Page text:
Dear Cynthia... > Emotional Confusion
Emotional Confusion
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Yal
1 post
Dec 02, 2009
9:47 PM
It has been five months since my emotionally and mentally draining relationship ended. This confusing relationship lasted on and off for about 2 years. One moment he was in love with me, we were on a normal path so, I thought. He then started becoming distant, wouldn't answer my calls when he was with his friends and eventually I would only see him during the week. This wasn't a normal path I thought we were on. He tells me he tried to kill himself when we were apart the first time around. He claims he had life issues. I became more confused and emotionally traumatized. I do love him with all of my heart at this point. He then becomes closer to me once again, we are happy and so in love. He then falls into another dark place and goes away for the weekend to ski. He lied and said he was with his friends. He went to try to end his life again so, he tells me when he comes back. He didn't do it because he pictured how I would react to the news so, he made himself throw up the pills and wine that he had swallowed. At this point I am crying alone everyday. Worried about what he is doing and if I will ever see him alive again. I feel like I am interacting with a ghost. So, emotionally and mentally confused and my heart aches everyday. I tried to be the supportive girlfriend but, he eventually pushed me away with his own selfish ways and drifted in his own darkness. He couldn't give. He couldn't give me anything but, his words. He said he loved me but, I wouldn't see him for weeks, then months. He just couldn't.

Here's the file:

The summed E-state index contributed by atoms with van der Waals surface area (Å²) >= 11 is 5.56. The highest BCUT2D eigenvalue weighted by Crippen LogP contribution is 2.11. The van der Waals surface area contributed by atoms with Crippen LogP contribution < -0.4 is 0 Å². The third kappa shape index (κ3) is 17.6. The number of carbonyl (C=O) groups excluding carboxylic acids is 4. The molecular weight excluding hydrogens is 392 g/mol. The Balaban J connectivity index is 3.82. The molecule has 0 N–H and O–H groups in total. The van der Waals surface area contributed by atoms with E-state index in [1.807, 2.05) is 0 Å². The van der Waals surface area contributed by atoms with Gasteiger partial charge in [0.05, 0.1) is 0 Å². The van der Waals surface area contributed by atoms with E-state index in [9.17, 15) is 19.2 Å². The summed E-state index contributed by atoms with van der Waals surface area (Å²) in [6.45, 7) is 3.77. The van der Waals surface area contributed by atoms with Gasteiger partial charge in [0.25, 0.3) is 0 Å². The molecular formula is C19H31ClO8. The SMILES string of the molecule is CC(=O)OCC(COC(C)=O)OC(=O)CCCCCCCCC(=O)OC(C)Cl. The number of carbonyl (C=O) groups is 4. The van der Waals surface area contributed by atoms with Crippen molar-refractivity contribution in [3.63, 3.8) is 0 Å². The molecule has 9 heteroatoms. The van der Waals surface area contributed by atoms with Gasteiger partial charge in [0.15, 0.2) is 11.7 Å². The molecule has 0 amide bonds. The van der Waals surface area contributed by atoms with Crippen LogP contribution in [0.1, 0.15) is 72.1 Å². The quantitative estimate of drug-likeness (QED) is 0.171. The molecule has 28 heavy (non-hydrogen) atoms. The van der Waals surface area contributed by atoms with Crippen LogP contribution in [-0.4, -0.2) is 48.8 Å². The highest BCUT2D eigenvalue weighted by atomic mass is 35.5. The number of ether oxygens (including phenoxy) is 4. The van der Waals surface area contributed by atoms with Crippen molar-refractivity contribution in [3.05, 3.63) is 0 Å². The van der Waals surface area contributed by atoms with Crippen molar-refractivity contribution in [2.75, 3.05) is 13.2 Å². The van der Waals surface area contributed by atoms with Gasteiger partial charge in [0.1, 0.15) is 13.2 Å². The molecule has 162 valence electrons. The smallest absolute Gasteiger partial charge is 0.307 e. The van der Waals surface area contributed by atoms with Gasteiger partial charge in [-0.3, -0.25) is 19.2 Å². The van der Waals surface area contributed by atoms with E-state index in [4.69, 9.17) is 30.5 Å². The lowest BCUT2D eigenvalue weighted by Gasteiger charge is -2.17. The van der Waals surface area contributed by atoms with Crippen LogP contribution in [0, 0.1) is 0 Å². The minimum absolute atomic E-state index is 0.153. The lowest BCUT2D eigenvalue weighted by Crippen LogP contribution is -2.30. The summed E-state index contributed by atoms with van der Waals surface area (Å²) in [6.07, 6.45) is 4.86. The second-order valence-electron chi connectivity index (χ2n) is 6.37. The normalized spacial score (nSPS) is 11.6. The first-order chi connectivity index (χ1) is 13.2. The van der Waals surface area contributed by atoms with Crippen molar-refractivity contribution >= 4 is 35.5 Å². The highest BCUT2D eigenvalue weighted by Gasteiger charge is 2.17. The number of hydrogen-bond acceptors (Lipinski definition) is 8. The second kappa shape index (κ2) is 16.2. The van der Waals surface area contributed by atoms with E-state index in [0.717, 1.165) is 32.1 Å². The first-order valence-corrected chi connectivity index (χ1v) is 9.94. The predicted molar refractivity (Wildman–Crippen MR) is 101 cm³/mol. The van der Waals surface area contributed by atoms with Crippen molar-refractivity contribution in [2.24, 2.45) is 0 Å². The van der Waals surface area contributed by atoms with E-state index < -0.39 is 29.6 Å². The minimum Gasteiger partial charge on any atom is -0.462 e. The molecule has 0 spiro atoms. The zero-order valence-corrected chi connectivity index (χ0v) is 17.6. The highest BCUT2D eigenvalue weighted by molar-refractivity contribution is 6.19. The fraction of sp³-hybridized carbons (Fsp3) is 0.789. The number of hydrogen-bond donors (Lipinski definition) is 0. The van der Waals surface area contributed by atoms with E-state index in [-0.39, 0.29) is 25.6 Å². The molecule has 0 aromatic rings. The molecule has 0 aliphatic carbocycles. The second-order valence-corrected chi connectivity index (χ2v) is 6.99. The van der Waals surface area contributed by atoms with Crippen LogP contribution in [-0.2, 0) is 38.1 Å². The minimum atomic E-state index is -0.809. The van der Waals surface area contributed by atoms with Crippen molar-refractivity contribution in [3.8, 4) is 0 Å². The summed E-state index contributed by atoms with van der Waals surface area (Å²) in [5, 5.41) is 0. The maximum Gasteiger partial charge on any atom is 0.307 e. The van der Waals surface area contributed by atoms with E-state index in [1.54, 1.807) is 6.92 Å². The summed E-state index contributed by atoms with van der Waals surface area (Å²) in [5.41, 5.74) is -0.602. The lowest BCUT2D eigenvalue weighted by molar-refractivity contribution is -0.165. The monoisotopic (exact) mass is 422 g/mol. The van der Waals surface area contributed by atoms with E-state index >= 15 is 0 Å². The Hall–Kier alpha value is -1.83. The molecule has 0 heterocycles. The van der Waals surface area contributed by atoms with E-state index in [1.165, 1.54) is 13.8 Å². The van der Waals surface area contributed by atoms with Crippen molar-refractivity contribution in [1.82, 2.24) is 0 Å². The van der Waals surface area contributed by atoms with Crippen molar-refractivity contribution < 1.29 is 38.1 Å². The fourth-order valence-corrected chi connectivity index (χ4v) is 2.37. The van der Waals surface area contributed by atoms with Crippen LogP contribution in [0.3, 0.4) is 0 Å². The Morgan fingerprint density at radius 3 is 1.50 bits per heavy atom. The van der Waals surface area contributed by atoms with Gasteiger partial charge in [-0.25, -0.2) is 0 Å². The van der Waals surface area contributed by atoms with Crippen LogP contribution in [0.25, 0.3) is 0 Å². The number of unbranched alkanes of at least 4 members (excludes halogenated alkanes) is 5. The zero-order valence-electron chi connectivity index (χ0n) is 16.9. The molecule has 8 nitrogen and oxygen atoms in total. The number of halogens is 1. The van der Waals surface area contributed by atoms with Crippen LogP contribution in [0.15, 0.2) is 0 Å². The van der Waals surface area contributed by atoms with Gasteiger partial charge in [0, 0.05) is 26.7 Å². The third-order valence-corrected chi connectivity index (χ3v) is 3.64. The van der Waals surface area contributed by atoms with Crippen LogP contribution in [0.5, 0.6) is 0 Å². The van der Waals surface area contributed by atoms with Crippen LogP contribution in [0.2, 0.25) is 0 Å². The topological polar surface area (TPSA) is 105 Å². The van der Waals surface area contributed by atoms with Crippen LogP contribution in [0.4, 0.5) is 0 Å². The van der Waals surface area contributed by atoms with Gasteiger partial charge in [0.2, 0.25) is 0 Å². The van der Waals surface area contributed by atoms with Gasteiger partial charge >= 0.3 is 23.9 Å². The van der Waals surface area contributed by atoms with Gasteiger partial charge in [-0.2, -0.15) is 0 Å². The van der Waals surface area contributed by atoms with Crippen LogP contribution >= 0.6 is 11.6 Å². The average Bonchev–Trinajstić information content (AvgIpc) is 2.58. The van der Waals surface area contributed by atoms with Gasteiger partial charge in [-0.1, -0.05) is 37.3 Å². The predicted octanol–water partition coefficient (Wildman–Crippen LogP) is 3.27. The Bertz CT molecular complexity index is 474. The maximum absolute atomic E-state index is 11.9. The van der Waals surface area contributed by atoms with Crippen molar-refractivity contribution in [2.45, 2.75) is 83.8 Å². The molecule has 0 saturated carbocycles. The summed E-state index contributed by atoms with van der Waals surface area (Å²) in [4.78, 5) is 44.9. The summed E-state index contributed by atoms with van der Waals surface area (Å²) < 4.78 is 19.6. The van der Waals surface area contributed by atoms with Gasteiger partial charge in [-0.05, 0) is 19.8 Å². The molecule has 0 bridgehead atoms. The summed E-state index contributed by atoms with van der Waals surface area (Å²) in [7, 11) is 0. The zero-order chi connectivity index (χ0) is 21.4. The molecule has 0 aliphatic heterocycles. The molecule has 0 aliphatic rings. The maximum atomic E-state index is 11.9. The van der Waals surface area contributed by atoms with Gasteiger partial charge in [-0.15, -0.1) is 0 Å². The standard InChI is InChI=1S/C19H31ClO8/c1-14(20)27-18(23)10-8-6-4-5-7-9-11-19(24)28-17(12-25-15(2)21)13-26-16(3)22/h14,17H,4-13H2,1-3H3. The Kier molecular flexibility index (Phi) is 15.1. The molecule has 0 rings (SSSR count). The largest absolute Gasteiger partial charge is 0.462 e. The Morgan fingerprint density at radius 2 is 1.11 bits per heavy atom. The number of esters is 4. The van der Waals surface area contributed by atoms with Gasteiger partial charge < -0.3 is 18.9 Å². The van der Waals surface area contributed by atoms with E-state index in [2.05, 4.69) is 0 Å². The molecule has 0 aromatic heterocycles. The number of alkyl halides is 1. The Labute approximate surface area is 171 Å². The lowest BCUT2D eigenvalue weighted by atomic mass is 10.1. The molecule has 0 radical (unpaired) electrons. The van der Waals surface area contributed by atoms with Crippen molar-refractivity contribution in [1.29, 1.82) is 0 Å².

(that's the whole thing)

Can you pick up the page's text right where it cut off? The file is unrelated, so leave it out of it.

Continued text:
So, here I am still emotionally and mentally confused. My heart still aches and I still cry everyday even just for a moment.

I know it's best that I stay away because I know I deserve a healthy loving relationship. I'm scared to love again so deeply. Not sure I ever will. I fell into a depression, began to lose interest in everything, felt angry, gained 18 pounds and hate my friends because they can't be here for me because they are with their damn boyfriends.

I know I am not responsible for his life but, I feel like I will always wonder if he is okay and still alive. This leaves me stuck emotionally and confused because I thought we really loved each other.

I know I need to take care of myself and this is why I let him go. I just wonder if I will truly ever let him go in my heart.

Writing this has made me cry hard and feel very sad but I think it's good because I haven't really told anyone about all of this. Thanks for listening (reading).
Cynthia
252 posts
Dec 04, 2009
1:22 AM
What an intense emotional roller coaster you've been on! It sounds like you are doing what you think is best for your own mental health, though ironically you are suffering emotionally by doing it. I don't disagree with your decision, but I do have a few questions to understand it more deeply.